Babies in the womb are capable of learning words as well as recognizing distinct sounds, according to new research, emphasizing the complexity and wonder of life at its earliest stages.
Previous studies and anecdotes suggested unborn babies are able to learn sounds while still in the womb. Research has suggested newborn babies find sounds from other languages unfamiliar, with babies of English-speaking parents reacting differently to vowel sounds they don’t recognize. Newborn babies have also been found to recognize the theme song from their mom’s favorite TV show.
While these studies hinted at memory development in unborn babies, they all depended on judging newborns’ behaviors, according to Science Now. These behaviors do show us something, but aren’t reliable. So, a group of researchers from the University of Helsinki, in Finland, decided to dig deeper to find out if babies can learn to recognize specific sounds before they are born.
The researchers “taught” 17 unborn babies in the study a series of sounds and pitches, by having their mothers play a CD of music interspersed with sound patterns. They used a madeup word that does not appear in the babies’ native language and interspersed the repitition with changes in vowel intensity and duration.
After the babies were born, researchers monitored brain wave activity to measure the newborns’ memories. “Once we learn a sound, if it’s repeated to us often enough, we form a memory of it, which is activated when we hear the sound again,” said cognitive neuroscientist Eino Partanen.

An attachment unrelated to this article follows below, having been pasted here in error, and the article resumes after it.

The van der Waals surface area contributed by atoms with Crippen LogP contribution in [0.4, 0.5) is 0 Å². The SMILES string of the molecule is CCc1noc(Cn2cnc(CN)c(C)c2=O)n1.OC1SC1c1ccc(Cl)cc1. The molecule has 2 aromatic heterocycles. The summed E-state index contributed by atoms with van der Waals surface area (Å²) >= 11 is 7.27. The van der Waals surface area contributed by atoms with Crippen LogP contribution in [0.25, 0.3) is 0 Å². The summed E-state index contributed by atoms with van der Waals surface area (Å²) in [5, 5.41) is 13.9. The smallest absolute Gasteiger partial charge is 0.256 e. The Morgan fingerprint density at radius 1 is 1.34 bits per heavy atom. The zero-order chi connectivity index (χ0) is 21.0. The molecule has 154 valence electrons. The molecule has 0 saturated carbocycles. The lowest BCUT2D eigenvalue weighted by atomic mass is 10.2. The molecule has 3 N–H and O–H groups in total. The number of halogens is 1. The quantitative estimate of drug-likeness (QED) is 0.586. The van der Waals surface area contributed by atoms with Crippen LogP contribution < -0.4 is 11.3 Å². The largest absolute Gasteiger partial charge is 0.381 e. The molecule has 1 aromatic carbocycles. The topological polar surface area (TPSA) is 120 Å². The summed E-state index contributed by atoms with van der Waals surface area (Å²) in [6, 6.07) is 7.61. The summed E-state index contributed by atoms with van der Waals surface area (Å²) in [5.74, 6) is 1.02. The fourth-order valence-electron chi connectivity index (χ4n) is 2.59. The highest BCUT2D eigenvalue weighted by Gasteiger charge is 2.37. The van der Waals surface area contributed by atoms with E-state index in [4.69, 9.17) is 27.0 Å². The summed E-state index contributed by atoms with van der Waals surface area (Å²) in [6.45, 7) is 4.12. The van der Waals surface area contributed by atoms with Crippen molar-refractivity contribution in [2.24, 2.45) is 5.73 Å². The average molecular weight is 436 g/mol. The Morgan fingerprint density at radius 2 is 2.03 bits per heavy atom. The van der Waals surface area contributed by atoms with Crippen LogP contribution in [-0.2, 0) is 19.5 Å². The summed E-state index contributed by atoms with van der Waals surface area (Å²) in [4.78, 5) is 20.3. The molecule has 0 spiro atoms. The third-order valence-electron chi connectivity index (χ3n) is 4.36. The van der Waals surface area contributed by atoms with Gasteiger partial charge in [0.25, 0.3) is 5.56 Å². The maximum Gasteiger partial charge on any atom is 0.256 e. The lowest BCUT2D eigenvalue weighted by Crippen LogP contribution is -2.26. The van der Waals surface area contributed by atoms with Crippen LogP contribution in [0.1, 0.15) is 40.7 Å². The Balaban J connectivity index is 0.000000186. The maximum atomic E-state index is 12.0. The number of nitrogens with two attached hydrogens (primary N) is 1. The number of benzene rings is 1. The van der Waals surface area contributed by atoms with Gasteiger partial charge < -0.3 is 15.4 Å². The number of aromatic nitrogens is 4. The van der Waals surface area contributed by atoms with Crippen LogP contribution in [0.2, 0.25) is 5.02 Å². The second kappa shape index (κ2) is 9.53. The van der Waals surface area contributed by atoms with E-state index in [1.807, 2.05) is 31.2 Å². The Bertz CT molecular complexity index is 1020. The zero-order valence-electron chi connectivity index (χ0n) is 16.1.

Babies who heard the CD in utero responded with significantly more brain memory activity than the babies in the control group. “These results indicate that the shaping of the central auditory system begins before birth,” the researchers concluded. They also found the babies had learned the patterns of the alternating vowel sounds and emphasis, which indicated a genuine ability to learn while still in the womb.
The authors said the findings could promote early auditory development, with potential benefits especially in compensating for genetic difficulties like language impairment or dyslexia. But pro-life groups pointed to the study’s broader implications. Researchers looking for scientific data instead discovered the miraculous complexity of God’s creation. Live Action News suggested this might be another step toward a “day when these ‘intrauterine contents’ might be labeled human by those outside of the medical and scientific communities.”